- Former Cape cop faces stealing-by-deceit charge (6/18/17)3
- Jackson scores high in survey of residents; better streets, Aldi are high priorities (6/20/17)4
- Jackson woman accused of trying to hit another with her truck (6/15/17)
- Marble Hill mayor hires city manager without board approval (6/21/17)2
- Police search for two suspects in abduction, robbery case; victim found unharmed in Scott County field (6/16/17)1
- Cape man faces charges of victim tampering (6/18/17)
- Racial disparity of traffic stops inches upward in Cape (6/15/17)6
- Police: Cape abduction may have ties to Georgia homicide (6/18/17)5
- 3 drown in Southeast Missouri in three days (6/16/17)
- Two men accused of selling meth to undercover cop (6/22/17)
Lettuce entertain you
P Proponents of agritainment point out that it can help keep land in farm-family ownership by growing "green" of another kind.
When business gets tough for the core enterprise, smart businessmen diversify or seek new business models. With the advent of "agritainment," a term coined by farmers who are experimenting with various entertainment options on their farmland, a new kind of economic diversity is being seen in the countryside. Particularly popular are corn mazes, but other attractions include paintball battlefields and motorcross tracks.
Tom Reidy, a farmer in north-central Ohio, expects to bring in up to $30,000 on a cornfield maze that charges $6 for adults, $3 for children. It costs him $7,000 to maintain. That $23,000 a year cash flow dwarfs the roughly $2,400 he earned growing corn and soybeans on the same plot of land in years past.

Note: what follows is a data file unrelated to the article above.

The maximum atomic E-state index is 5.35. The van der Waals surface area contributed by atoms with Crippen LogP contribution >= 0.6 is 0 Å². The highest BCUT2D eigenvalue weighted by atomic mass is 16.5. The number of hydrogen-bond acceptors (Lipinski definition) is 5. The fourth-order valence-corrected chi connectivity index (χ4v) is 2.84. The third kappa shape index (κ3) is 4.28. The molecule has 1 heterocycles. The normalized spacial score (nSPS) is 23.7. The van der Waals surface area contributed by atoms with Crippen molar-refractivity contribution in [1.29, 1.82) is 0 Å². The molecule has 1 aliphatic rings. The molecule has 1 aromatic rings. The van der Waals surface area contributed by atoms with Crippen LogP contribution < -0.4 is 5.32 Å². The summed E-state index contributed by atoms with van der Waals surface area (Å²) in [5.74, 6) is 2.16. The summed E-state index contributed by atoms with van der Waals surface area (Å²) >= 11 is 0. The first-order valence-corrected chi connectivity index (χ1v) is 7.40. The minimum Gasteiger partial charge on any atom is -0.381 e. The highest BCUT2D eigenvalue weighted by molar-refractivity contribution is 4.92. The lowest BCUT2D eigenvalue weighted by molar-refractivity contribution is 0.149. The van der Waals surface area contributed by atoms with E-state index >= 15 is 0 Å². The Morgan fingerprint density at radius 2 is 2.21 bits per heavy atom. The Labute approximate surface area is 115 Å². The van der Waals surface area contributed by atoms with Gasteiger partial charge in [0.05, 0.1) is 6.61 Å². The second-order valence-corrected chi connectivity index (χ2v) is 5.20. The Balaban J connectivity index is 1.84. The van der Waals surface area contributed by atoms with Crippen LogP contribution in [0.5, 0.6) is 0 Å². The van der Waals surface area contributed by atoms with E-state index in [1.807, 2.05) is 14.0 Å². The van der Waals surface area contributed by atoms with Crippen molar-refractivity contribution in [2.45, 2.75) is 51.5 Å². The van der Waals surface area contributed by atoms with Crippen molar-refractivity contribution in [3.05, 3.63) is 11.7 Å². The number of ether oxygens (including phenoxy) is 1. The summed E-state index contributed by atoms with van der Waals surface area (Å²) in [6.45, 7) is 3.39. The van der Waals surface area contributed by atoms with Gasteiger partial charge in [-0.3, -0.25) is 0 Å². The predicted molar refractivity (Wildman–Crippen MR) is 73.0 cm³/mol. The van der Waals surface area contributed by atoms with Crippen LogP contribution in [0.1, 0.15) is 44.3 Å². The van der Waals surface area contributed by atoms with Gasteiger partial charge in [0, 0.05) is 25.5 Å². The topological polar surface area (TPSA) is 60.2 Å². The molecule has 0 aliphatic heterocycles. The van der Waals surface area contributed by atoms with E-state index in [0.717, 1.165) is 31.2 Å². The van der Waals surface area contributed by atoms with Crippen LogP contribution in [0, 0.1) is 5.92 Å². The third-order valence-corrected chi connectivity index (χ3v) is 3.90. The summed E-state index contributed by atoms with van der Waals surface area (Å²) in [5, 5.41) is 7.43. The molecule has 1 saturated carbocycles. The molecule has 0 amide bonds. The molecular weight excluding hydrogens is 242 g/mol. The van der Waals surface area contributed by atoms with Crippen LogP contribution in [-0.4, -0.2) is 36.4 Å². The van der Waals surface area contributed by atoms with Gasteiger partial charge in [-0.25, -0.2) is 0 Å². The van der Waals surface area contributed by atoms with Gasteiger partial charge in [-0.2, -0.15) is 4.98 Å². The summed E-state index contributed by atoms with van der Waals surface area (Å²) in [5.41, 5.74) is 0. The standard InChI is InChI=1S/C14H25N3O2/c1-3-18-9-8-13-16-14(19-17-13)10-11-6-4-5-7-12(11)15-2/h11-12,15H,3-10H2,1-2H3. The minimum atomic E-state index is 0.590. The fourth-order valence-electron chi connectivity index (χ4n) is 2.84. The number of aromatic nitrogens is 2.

Closer to home, the Beggs family will open a 12-acre corn maze on Route U west of Blodgett, Mo. It's in the shape of Bronco Billy and will be the largest of the 25 designs Maize Quest USA has created. This new enterprise is in addition to school field trips and other visits to the Beggs Pumpkin Patch, for which they charge a fee.
Proponents of the trend, which has been accelerating in the past five years, point out that agritainment helps keep land in farm-family ownership. Not a bad bit of enterprise, we say, if it helps strengthen the family farm.
Now, with Halloween just around the corner, anyone up for an on-site, dramatic re-enactment of Stephen King's Children of the Corn?